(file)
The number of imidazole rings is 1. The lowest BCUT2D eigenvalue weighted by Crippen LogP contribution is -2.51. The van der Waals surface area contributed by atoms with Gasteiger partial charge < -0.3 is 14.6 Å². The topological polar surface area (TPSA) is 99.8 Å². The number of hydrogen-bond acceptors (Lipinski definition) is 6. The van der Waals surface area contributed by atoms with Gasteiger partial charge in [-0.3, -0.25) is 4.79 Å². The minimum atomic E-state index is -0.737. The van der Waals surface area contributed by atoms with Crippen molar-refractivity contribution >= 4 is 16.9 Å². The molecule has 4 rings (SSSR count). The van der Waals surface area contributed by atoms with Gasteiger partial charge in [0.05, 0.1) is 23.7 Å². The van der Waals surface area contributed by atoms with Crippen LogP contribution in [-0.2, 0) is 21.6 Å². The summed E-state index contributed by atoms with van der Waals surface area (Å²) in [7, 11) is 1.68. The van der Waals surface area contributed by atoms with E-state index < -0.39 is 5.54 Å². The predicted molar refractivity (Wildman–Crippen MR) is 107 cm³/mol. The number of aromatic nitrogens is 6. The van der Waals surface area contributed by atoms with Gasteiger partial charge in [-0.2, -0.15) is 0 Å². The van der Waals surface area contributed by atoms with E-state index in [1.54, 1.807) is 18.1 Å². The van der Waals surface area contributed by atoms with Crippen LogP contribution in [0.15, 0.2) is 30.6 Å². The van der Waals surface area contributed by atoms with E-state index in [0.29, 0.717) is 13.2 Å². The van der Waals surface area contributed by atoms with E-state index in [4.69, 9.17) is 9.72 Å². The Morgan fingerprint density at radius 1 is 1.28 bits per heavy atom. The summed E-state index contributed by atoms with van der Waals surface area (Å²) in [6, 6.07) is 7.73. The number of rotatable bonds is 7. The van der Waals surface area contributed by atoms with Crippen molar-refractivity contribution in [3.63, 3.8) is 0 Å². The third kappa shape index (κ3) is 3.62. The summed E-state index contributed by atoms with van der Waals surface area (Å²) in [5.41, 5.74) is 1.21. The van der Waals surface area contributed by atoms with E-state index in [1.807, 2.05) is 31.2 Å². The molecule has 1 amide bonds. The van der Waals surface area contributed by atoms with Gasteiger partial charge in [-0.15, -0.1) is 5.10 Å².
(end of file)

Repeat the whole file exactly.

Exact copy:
The number of imidazole rings is 1. The lowest BCUT2D eigenvalue weighted by Crippen LogP contribution is -2.51. The van der Waals surface area contributed by atoms with Gasteiger partial charge < -0.3 is 14.6 Å². The topological polar surface area (TPSA) is 99.8 Å². The number of hydrogen-bond acceptors (Lipinski definition) is 6. The van der Waals surface area contributed by atoms with Gasteiger partial charge in [-0.3, -0.25) is 4.79 Å². The minimum atomic E-state index is -0.737. The van der Waals surface area contributed by atoms with Crippen molar-refractivity contribution >= 4 is 16.9 Å². The molecule has 4 rings (SSSR count). The van der Waals surface area contributed by atoms with Gasteiger partial charge in [0.05, 0.1) is 23.7 Å². The van der Waals surface area contributed by atoms with Crippen LogP contribution in [-0.2, 0) is 21.6 Å². The summed E-state index contributed by atoms with van der Waals surface area (Å²) in [7, 11) is 1.68. The van der Waals surface area contributed by atoms with E-state index < -0.39 is 5.54 Å². The predicted molar refractivity (Wildman–Crippen MR) is 107 cm³/mol. The number of aromatic nitrogens is 6. The van der Waals surface area contributed by atoms with Gasteiger partial charge in [-0.2, -0.15) is 0 Å². The van der Waals surface area contributed by atoms with E-state index in [1.54, 1.807) is 18.1 Å². The van der Waals surface area contributed by atoms with Crippen LogP contribution in [0.15, 0.2) is 30.6 Å². The van der Waals surface area contributed by atoms with E-state index in [0.29, 0.717) is 13.2 Å². The van der Waals surface area contributed by atoms with E-state index in [4.69, 9.17) is 9.72 Å². The Morgan fingerprint density at radius 1 is 1.28 bits per heavy atom. The summed E-state index contributed by atoms with van der Waals surface area (Å²) in [6, 6.07) is 7.73. The number of rotatable bonds is 7. The van der Waals surface area contributed by atoms with Crippen molar-refractivity contribution in [3.63, 3.8) is 0 Å². The third kappa shape index (κ3) is 3.62. The summed E-state index contributed by atoms with van der Waals surface area (Å²) in [5.41, 5.74) is 1.21. The van der Waals surface area contributed by atoms with E-state index in [1.807, 2.05) is 31.2 Å². The molecule has 1 amide bonds. The van der Waals surface area contributed by atoms with Gasteiger partial charge in [-0.15, -0.1) is 5.10 Å².